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  • Aug10

    When I recently began getting more serious about my genealogical research after several years of dabbling, I began to think about possible blog names to document my journey. As an information technology professional with expertise in information security, Hacking Your Ancestors first occurred to me as a potential blog name.

    Then it also occurred to me that that name was slightly more homicidal than I’d intended.
    Plus, my good axe is just now at the cleaners.

    I may still use that blog name if I decide to write more on techniques and tools and how some tactics of an infosec professional mesh nicely with those of the genealogist.

    But, in this blog I hope to focus more on the journey of discovery that almost inevitably occurs when researching one’s own family and how they fit into history. It likely helps when you have only limited clues to much of your family history, making the search that much more surprising and interesting.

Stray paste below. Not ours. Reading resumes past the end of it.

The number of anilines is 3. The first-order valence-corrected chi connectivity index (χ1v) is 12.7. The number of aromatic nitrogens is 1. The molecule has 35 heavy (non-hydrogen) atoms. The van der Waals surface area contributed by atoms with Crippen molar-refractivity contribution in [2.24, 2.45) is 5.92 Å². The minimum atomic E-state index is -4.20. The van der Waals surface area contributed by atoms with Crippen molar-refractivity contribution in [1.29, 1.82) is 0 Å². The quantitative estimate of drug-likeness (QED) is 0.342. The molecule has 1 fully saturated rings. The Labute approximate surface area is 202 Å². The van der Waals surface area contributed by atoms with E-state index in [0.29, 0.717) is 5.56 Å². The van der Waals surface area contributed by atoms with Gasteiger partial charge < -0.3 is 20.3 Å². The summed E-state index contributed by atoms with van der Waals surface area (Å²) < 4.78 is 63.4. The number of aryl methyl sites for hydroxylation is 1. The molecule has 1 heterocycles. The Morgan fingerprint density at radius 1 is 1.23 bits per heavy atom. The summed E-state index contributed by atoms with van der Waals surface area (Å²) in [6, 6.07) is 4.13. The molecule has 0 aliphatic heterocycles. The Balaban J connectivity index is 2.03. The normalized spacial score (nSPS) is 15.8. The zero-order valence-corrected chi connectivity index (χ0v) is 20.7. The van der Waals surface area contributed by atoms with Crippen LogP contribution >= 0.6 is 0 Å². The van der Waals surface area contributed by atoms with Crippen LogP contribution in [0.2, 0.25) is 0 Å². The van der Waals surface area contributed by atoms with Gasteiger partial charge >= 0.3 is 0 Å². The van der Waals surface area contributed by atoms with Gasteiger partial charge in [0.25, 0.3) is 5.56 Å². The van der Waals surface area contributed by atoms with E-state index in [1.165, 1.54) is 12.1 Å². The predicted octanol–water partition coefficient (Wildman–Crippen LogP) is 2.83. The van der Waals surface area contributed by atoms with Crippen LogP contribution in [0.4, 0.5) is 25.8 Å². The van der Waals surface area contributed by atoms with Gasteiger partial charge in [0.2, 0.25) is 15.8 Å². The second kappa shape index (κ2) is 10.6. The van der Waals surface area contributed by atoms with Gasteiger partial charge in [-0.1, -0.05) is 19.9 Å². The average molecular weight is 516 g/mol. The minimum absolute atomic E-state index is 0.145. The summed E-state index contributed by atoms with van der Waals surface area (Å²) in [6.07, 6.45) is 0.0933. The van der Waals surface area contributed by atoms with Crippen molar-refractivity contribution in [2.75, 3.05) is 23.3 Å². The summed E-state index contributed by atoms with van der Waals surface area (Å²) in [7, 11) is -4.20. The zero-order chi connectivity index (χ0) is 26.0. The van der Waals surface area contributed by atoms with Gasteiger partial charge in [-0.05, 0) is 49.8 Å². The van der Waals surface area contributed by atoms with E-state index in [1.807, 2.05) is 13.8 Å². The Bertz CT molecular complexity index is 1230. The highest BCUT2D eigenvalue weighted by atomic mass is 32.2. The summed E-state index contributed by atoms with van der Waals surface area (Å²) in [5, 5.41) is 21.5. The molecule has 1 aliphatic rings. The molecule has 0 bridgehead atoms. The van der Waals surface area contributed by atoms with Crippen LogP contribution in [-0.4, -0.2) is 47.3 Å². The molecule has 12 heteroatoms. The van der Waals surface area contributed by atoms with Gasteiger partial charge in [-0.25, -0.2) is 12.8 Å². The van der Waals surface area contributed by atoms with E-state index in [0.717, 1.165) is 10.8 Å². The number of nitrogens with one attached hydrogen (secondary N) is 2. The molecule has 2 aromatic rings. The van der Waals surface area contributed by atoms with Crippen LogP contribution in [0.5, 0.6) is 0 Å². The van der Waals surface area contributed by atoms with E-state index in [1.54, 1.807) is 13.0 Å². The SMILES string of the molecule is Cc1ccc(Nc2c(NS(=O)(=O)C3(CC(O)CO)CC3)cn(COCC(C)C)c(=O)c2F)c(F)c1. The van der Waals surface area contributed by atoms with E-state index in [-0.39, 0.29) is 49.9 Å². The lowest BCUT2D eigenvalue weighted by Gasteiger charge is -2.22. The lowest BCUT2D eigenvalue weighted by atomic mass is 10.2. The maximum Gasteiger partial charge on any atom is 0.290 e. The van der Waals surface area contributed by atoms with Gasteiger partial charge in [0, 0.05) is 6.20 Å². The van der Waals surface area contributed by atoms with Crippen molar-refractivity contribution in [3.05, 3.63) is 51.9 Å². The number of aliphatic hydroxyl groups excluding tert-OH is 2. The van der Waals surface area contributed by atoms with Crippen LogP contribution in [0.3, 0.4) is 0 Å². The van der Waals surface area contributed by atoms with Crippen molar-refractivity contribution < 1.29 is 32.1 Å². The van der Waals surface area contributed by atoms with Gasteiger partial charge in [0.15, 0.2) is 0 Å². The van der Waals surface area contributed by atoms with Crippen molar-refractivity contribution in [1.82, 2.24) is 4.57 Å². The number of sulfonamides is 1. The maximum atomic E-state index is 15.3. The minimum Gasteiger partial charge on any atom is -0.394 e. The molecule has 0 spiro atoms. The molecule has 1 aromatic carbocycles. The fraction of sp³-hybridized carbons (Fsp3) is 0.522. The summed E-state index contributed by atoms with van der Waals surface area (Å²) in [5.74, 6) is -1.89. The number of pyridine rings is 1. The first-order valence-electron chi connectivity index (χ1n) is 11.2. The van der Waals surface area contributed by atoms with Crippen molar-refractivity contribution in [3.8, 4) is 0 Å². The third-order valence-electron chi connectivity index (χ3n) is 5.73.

Group Photo: Egans of Creggan, Ferbane, Ireland on Flickr As I find more documentation of the lives of my forebears I feel a strangely stronger sense of the parallel linearity of theirs and mine. While I cannot claim that records and documents give a clear insight into our ancestors’ personalities, there is a glimpse of dreams or, at least, hope that this new country held promise beyond their original ken.

    Such a trip requires a vehicle, whether it is ridden or written. The sadly late poet John O’Donohue’s poem Beannacht, or Blessing offers some solace from the pulling weight of the land, the dimming vision of time and leads our boat, or Currach, on a protected path home with a healing cloak of wind.

    Listen to his words below.

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    Beannacht recited by John O’Donohue on NPR’s Speaking of Faith

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